This perfume doesn't smell like roses...

It's late, and I'm still at the office. Whee.

So, as you can expect, this is gonna be a shorter one. Steve Hall over at Adrants wrote a really good post today about tobacco, marketing, and responsibility. Two things I noted in particular about his article: 1) RJ Reynolds will cut all print advertising in 2008. That means no more Joe Camel in newspapers or magazines. 2) Why now? Because they were getting flack about their Camel No. 9 brand, which attracts women smokers through it's likeness to Chanel. It's amazing what they'll do to sell this shit.

Tuesday, November 27, 2007

Marketing to Women "Don'ts"

Found this on Girlpower's site:

Girlpower Women's Statistics

1. Don’t think of women as a “niche” market.
2. Don’t take a product and “dumb it down” or “paint it pink.”
3. Don’t segment women strictly by age.
4. Don’t ignore the time women spend online and influencing their networks.
5. Don’t underestimate the power of the women’s boomer market.

All of these are good notes to follow no matter who you're marketing to, but I think, for me, numbers 1 & 2 stick out the most. Nothing gets my ire like being treated like some sort of exotic species. Related to both 1 & 2, I'd add another thought: If you're appealing to *just* guys or make a commercial that appeals to men through sexism, you might turn off women buyers. While thinking in terms of niches or market segments can be handy, what appeals to some certainly won't appeal to all, and can potentially limit your market.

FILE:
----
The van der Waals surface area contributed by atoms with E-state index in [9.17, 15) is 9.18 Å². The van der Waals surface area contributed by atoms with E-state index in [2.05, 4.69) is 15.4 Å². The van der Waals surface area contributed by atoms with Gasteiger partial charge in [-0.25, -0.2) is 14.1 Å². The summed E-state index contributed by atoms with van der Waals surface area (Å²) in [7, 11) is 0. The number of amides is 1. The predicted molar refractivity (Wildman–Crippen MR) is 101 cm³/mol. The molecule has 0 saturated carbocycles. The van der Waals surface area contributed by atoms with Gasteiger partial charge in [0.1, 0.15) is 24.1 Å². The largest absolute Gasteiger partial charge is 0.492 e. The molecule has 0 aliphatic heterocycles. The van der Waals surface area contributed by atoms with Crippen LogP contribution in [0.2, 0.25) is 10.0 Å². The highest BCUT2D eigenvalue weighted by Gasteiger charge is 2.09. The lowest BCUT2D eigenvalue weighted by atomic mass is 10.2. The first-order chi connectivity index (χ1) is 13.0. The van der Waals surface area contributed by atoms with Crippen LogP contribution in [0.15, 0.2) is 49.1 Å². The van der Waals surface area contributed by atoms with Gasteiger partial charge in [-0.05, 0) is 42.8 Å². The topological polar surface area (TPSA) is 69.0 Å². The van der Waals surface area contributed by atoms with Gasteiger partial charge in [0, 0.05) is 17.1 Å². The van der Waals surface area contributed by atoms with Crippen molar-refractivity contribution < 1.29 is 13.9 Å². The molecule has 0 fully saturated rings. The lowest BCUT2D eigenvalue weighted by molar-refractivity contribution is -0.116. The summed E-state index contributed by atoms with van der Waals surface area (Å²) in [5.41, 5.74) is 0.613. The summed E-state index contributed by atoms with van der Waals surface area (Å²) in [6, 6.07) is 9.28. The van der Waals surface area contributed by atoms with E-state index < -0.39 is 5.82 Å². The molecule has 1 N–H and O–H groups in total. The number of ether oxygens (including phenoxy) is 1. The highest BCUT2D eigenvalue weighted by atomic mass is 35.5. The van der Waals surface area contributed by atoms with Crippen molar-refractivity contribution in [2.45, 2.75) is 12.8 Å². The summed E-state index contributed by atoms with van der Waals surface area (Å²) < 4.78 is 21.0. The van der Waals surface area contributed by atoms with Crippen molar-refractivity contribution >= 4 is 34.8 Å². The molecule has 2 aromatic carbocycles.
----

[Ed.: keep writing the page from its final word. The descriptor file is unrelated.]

Monday, November 26, 2007


A literal vagina dentata.

I squirmed all the way through the trailer, and haven't found much other information on the film other than a short review on IMDB describing it as a "gore-comedy" and claiming "If you appreciate cult, camp, or horror with a feminist edge, this is for you!"

Note the lead character's surname. O'Keefe. Hehe.

Until I see this (if I can bring myself to see it, so creepy! Oh yeah: release date is May '08), I'm not really sure what else I can say. Too little to go on. (Though: I bet that OB/GYN scene wouldn't have been the same if it was a female doctor she was seeing-- can only work w/ a dude.)

On a semi-related note, check out Rapex, an anti-rape female condom moving into production
in South Africa. How does it work? Well, it's like a tampon. Insert it in the vagina, and the plastic hollow tube has detachable barbs that lash onto any offending objects entering. The creator, Sonette Ehlers, calls it a "medieval device for a medieval deed." Yikes.

Sunday, November 25, 2007

I wish I was a Guerilla Girl.

Wouldn't that be neat? Wearing a mask, running around and attacking the patriarchal art world...


Too bad they're secretive and don't accept recruits. Anyhow- check out this older billboard they sponsored re: the Oscars. Girls after my own heart!

Saturday, November 24, 2007

More great female characters